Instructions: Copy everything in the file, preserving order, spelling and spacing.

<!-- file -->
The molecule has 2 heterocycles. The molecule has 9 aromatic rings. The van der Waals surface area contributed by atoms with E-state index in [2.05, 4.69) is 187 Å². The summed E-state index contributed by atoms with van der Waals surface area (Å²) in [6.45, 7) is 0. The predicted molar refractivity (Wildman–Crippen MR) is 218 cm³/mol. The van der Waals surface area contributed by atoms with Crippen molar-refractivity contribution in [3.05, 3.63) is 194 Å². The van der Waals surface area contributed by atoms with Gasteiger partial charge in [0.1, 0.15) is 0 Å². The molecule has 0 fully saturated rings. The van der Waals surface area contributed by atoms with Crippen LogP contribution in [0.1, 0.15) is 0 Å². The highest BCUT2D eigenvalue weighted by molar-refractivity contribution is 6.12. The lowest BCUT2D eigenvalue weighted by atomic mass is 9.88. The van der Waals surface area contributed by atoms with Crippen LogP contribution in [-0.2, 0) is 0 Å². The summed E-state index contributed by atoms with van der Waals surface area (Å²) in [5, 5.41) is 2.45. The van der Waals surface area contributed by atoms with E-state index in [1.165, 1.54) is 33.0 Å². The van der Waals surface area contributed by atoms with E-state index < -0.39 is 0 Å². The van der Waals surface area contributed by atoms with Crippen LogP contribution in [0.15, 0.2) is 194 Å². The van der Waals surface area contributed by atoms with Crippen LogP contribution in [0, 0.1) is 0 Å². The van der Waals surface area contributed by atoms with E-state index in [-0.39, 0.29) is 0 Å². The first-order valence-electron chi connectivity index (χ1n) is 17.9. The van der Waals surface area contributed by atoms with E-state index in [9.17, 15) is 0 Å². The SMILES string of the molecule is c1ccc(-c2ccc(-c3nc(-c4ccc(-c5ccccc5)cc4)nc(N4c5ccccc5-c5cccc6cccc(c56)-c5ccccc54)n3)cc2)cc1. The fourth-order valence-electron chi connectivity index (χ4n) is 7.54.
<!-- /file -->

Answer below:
The molecule has 2 heterocycles. The molecule has 9 aromatic rings. The van der Waals surface area contributed by atoms with E-state index in [2.05, 4.69) is 187 Å². The summed E-state index contributed by atoms with van der Waals surface area (Å²) in [6.45, 7) is 0. The predicted molar refractivity (Wildman–Crippen MR) is 218 cm³/mol. The van der Waals surface area contributed by atoms with Crippen molar-refractivity contribution in [3.05, 3.63) is 194 Å². The van der Waals surface area contributed by atoms with Gasteiger partial charge in [0.1, 0.15) is 0 Å². The molecule has 0 fully saturated rings. The van der Waals surface area contributed by atoms with Crippen LogP contribution in [0.1, 0.15) is 0 Å². The highest BCUT2D eigenvalue weighted by molar-refractivity contribution is 6.12. The lowest BCUT2D eigenvalue weighted by atomic mass is 9.88. The van der Waals surface area contributed by atoms with Crippen LogP contribution in [-0.2, 0) is 0 Å². The summed E-state index contributed by atoms with van der Waals surface area (Å²) in [5, 5.41) is 2.45. The van der Waals surface area contributed by atoms with E-state index in [1.165, 1.54) is 33.0 Å². The van der Waals surface area contributed by atoms with E-state index < -0.39 is 0 Å². The van der Waals surface area contributed by atoms with Crippen LogP contribution in [0.15, 0.2) is 194 Å². The van der Waals surface area contributed by atoms with Crippen LogP contribution in [0, 0.1) is 0 Å². The van der Waals surface area contributed by atoms with E-state index in [-0.39, 0.29) is 0 Å². The first-order valence-electron chi connectivity index (χ1n) is 17.9. The van der Waals surface area contributed by atoms with E-state index in [9.17, 15) is 0 Å². The SMILES string of the molecule is c1ccc(-c2ccc(-c3nc(-c4ccc(-c5ccccc5)cc4)nc(N4c5ccccc5-c5cccc6cccc(c56)-c5ccccc54)n3)cc2)cc1. The fourth-order valence-electron chi connectivity index (χ4n) is 7.54.